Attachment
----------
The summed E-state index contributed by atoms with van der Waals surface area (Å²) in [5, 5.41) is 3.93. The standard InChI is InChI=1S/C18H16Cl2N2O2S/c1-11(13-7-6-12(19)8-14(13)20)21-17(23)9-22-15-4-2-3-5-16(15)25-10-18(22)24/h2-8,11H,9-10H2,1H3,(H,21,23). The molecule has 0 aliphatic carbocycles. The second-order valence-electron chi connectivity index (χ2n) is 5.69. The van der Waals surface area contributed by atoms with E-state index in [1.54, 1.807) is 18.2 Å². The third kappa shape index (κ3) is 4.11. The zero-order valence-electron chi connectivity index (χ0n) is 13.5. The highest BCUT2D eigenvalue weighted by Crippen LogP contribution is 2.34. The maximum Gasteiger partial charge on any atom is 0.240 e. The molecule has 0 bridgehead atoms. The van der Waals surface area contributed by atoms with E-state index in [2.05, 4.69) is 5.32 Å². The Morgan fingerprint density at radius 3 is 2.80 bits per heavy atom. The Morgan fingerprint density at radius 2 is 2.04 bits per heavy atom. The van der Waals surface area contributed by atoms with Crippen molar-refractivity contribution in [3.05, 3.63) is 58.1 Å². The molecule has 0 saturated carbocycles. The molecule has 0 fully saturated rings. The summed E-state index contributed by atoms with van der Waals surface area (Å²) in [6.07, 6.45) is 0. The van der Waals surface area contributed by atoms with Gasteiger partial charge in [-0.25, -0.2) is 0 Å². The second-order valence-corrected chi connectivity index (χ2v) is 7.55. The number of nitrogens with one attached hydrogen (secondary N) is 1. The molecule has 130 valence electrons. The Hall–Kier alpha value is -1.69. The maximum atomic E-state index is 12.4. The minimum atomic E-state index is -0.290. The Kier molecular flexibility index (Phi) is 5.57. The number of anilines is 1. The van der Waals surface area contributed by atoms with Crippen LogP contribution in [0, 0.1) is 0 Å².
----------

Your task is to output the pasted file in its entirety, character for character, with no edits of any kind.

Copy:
The summed E-state index contributed by atoms with van der Waals surface area (Å²) in [5, 5.41) is 3.93. The standard InChI is InChI=1S/C18H16Cl2N2O2S/c1-11(13-7-6-12(19)8-14(13)20)21-17(23)9-22-15-4-2-3-5-16(15)25-10-18(22)24/h2-8,11H,9-10H2,1H3,(H,21,23). The molecule has 0 aliphatic carbocycles. The second-order valence-electron chi connectivity index (χ2n) is 5.69. The van der Waals surface area contributed by atoms with E-state index in [1.54, 1.807) is 18.2 Å². The third kappa shape index (κ3) is 4.11. The zero-order valence-electron chi connectivity index (χ0n) is 13.5. The highest BCUT2D eigenvalue weighted by Crippen LogP contribution is 2.34. The maximum Gasteiger partial charge on any atom is 0.240 e. The molecule has 0 bridgehead atoms. The van der Waals surface area contributed by atoms with E-state index in [2.05, 4.69) is 5.32 Å². The Morgan fingerprint density at radius 3 is 2.80 bits per heavy atom. The Morgan fingerprint density at radius 2 is 2.04 bits per heavy atom. The van der Waals surface area contributed by atoms with Crippen molar-refractivity contribution in [3.05, 3.63) is 58.1 Å². The molecule has 0 saturated carbocycles. The molecule has 0 fully saturated rings. The summed E-state index contributed by atoms with van der Waals surface area (Å²) in [6.07, 6.45) is 0. The van der Waals surface area contributed by atoms with Gasteiger partial charge in [-0.25, -0.2) is 0 Å². The second-order valence-corrected chi connectivity index (χ2v) is 7.55. The number of nitrogens with one attached hydrogen (secondary N) is 1. The molecule has 130 valence electrons. The Hall–Kier alpha value is -1.69. The maximum atomic E-state index is 12.4. The minimum atomic E-state index is -0.290. The Kier molecular flexibility index (Phi) is 5.57. The number of anilines is 1. The van der Waals surface area contributed by atoms with Crippen LogP contribution in [0, 0.1) is 0 Å².